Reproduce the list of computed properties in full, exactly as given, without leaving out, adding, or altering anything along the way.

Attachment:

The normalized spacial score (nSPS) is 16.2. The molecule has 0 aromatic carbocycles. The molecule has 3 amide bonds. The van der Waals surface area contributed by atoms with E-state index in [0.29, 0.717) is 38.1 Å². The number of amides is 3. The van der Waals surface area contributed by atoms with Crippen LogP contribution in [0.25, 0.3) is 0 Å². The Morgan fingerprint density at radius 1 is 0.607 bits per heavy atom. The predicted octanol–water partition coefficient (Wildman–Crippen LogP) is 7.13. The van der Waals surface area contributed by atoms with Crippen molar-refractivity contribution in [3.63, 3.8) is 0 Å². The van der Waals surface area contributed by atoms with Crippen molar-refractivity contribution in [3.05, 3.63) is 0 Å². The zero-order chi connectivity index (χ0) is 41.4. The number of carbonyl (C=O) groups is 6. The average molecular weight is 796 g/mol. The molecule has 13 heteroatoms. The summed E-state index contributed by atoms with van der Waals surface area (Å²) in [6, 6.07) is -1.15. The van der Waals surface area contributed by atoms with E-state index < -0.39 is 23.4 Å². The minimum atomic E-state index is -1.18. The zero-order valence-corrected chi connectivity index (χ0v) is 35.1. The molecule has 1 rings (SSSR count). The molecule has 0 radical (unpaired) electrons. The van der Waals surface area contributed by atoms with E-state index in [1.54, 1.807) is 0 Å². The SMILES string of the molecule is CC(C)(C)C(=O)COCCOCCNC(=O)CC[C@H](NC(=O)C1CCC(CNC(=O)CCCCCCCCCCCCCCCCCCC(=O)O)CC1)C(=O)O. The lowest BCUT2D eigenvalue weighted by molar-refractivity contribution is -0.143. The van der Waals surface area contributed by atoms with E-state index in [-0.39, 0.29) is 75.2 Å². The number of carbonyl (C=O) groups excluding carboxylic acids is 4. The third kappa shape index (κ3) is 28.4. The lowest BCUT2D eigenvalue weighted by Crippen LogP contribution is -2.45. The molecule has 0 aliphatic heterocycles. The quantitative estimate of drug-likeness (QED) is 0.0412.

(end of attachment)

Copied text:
The normalized spacial score (nSPS) is 16.2. The molecule has 0 aromatic carbocycles. The molecule has 3 amide bonds. The van der Waals surface area contributed by atoms with E-state index in [0.29, 0.717) is 38.1 Å². The number of amides is 3. The van der Waals surface area contributed by atoms with Crippen LogP contribution in [0.25, 0.3) is 0 Å². The Morgan fingerprint density at radius 1 is 0.607 bits per heavy atom. The predicted octanol–water partition coefficient (Wildman–Crippen LogP) is 7.13. The van der Waals surface area contributed by atoms with Crippen molar-refractivity contribution in [3.63, 3.8) is 0 Å². The van der Waals surface area contributed by atoms with Crippen molar-refractivity contribution in [3.05, 3.63) is 0 Å². The zero-order chi connectivity index (χ0) is 41.4. The number of carbonyl (C=O) groups is 6. The average molecular weight is 796 g/mol. The molecule has 13 heteroatoms. The summed E-state index contributed by atoms with van der Waals surface area (Å²) in [6, 6.07) is -1.15. The van der Waals surface area contributed by atoms with E-state index < -0.39 is 23.4 Å². The minimum atomic E-state index is -1.18. The zero-order valence-corrected chi connectivity index (χ0v) is 35.1. The molecule has 1 rings (SSSR count). The molecule has 0 radical (unpaired) electrons. The van der Waals surface area contributed by atoms with E-state index in [1.54, 1.807) is 0 Å². The SMILES string of the molecule is CC(C)(C)C(=O)COCCOCCNC(=O)CC[C@H](NC(=O)C1CCC(CNC(=O)CCCCCCCCCCCCCCCCCCC(=O)O)CC1)C(=O)O. The lowest BCUT2D eigenvalue weighted by molar-refractivity contribution is -0.143. The van der Waals surface area contributed by atoms with E-state index in [-0.39, 0.29) is 75.2 Å². The number of carbonyl (C=O) groups excluding carboxylic acids is 4. The third kappa shape index (κ3) is 28.4. The lowest BCUT2D eigenvalue weighted by Crippen LogP contribution is -2.45. The molecule has 0 aliphatic heterocycles. The quantitative estimate of drug-likeness (QED) is 0.0412.